V-Sit for Victory

The V-Sit exercise is an important exercise to help maintain and increase mobility in your core muscles. When core muscles are mobile, you will be able to rotate through full range of motion to increase length and power in your golf swing.

Add this exercise into your golf-specific workout routines to help increase functional strength, increase range of motion and help prevent injury.

V-Sit with Rotation

  • Sit on mat with your knees bent so that your trunk and legs form the letter ‘V’. Lean slightly back and keep your ankles and knees together and your feet touching the floor.
  • Hold a weight out to chest height.
  • Rotate your trunk while moving the weight to the outside of your right hip, then return to start position and then rotate the weight to the outside of your left hip.  Keep your abdominal muscles tight as you rotate the shoulders and trunk around the spine.
  • Inhale as you rotate to one side, then exhale as you return to start position and inhale as your rotate to the other side.
  • Alternate side to side for 8 to 10 repetitions.

To increase intensity, lift heels off the floor as you rotate weight from side to side.

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Ball Position for Solid Irons

Everything you do before you hit the ball determines the outcome of the shot. If you are inconsistent with your ball position at address, you will be inconsistent with your shots.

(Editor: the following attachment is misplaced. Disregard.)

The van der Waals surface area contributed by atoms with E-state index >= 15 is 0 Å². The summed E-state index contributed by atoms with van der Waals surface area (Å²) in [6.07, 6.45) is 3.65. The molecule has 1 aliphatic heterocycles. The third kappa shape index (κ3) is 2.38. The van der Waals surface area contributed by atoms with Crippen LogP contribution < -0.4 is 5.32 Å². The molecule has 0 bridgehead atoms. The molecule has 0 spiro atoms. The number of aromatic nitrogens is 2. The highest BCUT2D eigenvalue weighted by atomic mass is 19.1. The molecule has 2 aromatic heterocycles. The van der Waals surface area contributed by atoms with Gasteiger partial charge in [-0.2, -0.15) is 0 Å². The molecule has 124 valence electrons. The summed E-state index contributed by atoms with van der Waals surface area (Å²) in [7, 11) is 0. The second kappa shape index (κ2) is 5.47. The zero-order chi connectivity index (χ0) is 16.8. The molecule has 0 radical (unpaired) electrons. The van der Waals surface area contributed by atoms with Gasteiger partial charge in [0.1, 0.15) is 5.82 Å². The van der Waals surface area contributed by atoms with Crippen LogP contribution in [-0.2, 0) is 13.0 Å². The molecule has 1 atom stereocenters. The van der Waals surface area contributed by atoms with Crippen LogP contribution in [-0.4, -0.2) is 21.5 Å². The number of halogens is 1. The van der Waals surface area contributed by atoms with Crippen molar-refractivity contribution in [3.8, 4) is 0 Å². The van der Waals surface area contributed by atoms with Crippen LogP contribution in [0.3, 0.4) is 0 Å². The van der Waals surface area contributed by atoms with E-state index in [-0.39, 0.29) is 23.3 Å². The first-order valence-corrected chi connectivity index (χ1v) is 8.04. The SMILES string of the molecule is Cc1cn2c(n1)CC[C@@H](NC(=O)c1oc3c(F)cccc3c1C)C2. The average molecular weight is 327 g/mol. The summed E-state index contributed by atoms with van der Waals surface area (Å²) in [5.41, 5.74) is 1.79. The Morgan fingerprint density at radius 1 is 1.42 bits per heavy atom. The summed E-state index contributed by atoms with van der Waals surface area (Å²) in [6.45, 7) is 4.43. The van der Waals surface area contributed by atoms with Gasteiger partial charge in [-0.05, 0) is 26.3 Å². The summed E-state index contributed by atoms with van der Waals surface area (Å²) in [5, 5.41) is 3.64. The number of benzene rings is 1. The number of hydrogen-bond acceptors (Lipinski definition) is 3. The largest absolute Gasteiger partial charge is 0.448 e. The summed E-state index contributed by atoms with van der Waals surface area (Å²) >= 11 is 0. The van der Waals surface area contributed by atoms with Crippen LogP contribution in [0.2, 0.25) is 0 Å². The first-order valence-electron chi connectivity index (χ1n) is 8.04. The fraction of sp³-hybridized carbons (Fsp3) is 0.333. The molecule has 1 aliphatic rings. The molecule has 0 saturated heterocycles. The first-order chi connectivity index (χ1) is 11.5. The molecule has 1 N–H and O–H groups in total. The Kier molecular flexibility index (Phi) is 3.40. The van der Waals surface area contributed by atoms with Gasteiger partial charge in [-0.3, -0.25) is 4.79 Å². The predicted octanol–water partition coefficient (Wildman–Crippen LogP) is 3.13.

Ball position for short irons should be in the center of your stance. As you progress to longer clubs, move the ball a half of a rotation towards the target.

Here’s a quick tip to make sure that you position the ball correctly and consistently with irons.

Ball Position Drill 

  • Start with your 9-iron.  Set-up with your feet together so that the ball is directly in line with your sternum.  Take equal steps with both your back foot and front foot to shoulder width stance.  Ball position remains below your sternum in the middle of the stance.
  • This position will help you have a descending blow to the ball which is required for an iron. The clubhead will bottom out just after the ball and you’ll take a shallow divot.
  • Practice using this method to address the ball every swing and you will become more consistent with the ball position.
  • As you progress to longer clubs, move the ball a half of a rotation towards the target.

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Prime the Pump for Better Scores

I have gas leaf blower.  It never starts up right away. If it is cold outside or we haven’t used it in a while, we have to prime the pump and pull the cord a few times before it gets going.

Our body’s are the same way.  You need to loosen up a little bit before you swing full speed.  For most of us, it takes 4 or 5 holes to warm up before we get a flow with our swing and by that time your score may already be ruined.  If you had only ‘primed the pump’ or did a golf-specific warmup before you teed off, you could have avoided those big numbers the first few holes.

Click here to download the Free Cardiogolf Pre-Round Warm-Up Routine E-Book.

Check out the following routine that can be done at home or at the driving range to loosen muscles and rehearse golf swing movements.